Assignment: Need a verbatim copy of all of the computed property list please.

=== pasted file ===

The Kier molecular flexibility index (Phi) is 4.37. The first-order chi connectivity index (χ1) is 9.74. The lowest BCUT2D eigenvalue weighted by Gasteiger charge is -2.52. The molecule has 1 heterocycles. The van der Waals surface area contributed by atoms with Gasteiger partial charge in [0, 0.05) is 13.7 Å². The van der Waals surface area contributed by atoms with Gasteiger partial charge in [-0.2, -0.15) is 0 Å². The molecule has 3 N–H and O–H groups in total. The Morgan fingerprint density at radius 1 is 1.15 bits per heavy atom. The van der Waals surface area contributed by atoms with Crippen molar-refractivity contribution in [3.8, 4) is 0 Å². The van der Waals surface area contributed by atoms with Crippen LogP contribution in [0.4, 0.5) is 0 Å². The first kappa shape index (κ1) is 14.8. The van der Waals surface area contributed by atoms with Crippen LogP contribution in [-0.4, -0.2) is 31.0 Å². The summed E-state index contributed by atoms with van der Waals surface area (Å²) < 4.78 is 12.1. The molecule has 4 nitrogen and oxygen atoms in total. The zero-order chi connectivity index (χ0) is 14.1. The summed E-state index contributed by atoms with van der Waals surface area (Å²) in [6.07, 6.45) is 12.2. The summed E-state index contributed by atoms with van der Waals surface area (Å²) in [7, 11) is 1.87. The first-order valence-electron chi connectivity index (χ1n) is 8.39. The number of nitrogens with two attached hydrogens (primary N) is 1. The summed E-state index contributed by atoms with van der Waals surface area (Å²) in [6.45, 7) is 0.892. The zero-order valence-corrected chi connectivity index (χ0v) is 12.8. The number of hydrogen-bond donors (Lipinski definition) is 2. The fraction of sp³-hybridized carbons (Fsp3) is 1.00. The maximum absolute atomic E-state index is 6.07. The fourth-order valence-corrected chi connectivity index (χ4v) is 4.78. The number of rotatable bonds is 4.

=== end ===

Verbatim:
The Kier molecular flexibility index (Phi) is 4.37. The first-order chi connectivity index (χ1) is 9.74. The lowest BCUT2D eigenvalue weighted by Gasteiger charge is -2.52. The molecule has 1 heterocycles. The van der Waals surface area contributed by atoms with Gasteiger partial charge in [0, 0.05) is 13.7 Å². The van der Waals surface area contributed by atoms with Gasteiger partial charge in [-0.2, -0.15) is 0 Å². The molecule has 3 N–H and O–H groups in total. The Morgan fingerprint density at radius 1 is 1.15 bits per heavy atom. The van der Waals surface area contributed by atoms with Crippen molar-refractivity contribution in [3.8, 4) is 0 Å². The van der Waals surface area contributed by atoms with Crippen LogP contribution in [0.4, 0.5) is 0 Å². The first kappa shape index (κ1) is 14.8. The van der Waals surface area contributed by atoms with Crippen LogP contribution in [-0.4, -0.2) is 31.0 Å². The summed E-state index contributed by atoms with van der Waals surface area (Å²) < 4.78 is 12.1. The molecule has 4 nitrogen and oxygen atoms in total. The zero-order chi connectivity index (χ0) is 14.1. The summed E-state index contributed by atoms with van der Waals surface area (Å²) in [6.07, 6.45) is 12.2. The summed E-state index contributed by atoms with van der Waals surface area (Å²) in [7, 11) is 1.87. The first-order valence-electron chi connectivity index (χ1n) is 8.39. The number of nitrogens with two attached hydrogens (primary N) is 1. The summed E-state index contributed by atoms with van der Waals surface area (Å²) in [6.45, 7) is 0.892. The zero-order valence-corrected chi connectivity index (χ0v) is 12.8. The number of hydrogen-bond donors (Lipinski definition) is 2. The fraction of sp³-hybridized carbons (Fsp3) is 1.00. The maximum absolute atomic E-state index is 6.07. The fourth-order valence-corrected chi connectivity index (χ4v) is 4.78. The number of rotatable bonds is 4.